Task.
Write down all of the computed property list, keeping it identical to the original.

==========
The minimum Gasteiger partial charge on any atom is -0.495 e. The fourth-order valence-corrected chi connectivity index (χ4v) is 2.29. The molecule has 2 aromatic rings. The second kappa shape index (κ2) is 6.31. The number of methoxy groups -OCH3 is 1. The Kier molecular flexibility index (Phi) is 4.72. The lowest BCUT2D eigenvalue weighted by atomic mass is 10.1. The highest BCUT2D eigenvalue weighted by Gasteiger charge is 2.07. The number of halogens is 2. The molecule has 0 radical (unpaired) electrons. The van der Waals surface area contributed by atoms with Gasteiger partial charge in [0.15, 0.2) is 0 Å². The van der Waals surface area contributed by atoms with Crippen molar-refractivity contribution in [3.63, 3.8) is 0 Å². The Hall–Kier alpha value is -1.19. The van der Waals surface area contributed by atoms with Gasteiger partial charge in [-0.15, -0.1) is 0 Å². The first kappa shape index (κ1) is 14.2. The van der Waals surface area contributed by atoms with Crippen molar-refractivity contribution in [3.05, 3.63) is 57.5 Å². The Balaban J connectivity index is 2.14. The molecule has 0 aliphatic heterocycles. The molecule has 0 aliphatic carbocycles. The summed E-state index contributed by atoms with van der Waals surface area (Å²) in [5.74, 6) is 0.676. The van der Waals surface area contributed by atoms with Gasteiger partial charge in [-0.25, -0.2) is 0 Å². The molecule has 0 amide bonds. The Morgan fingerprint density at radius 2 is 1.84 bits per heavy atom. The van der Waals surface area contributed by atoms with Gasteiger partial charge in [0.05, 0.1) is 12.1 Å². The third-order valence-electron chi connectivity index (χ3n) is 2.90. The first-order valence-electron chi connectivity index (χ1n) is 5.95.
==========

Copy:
The minimum Gasteiger partial charge on any atom is -0.495 e. The fourth-order valence-corrected chi connectivity index (χ4v) is 2.29. The molecule has 2 aromatic rings. The second kappa shape index (κ2) is 6.31. The number of methoxy groups -OCH3 is 1. The Kier molecular flexibility index (Phi) is 4.72. The lowest BCUT2D eigenvalue weighted by atomic mass is 10.1. The highest BCUT2D eigenvalue weighted by Gasteiger charge is 2.07. The number of halogens is 2. The molecule has 0 radical (unpaired) electrons. The van der Waals surface area contributed by atoms with Gasteiger partial charge in [0.15, 0.2) is 0 Å². The van der Waals surface area contributed by atoms with Crippen molar-refractivity contribution in [3.63, 3.8) is 0 Å². The Hall–Kier alpha value is -1.19. The van der Waals surface area contributed by atoms with Gasteiger partial charge in [-0.15, -0.1) is 0 Å². The first kappa shape index (κ1) is 14.2. The van der Waals surface area contributed by atoms with Crippen molar-refractivity contribution in [3.05, 3.63) is 57.5 Å². The Balaban J connectivity index is 2.14. The molecule has 0 aliphatic heterocycles. The molecule has 0 aliphatic carbocycles. The summed E-state index contributed by atoms with van der Waals surface area (Å²) in [5.74, 6) is 0.676. The van der Waals surface area contributed by atoms with Gasteiger partial charge in [-0.25, -0.2) is 0 Å². The molecule has 0 amide bonds. The Morgan fingerprint density at radius 2 is 1.84 bits per heavy atom. The van der Waals surface area contributed by atoms with Gasteiger partial charge in [0.05, 0.1) is 12.1 Å². The third-order valence-electron chi connectivity index (χ3n) is 2.90. The first-order valence-electron chi connectivity index (χ1n) is 5.95.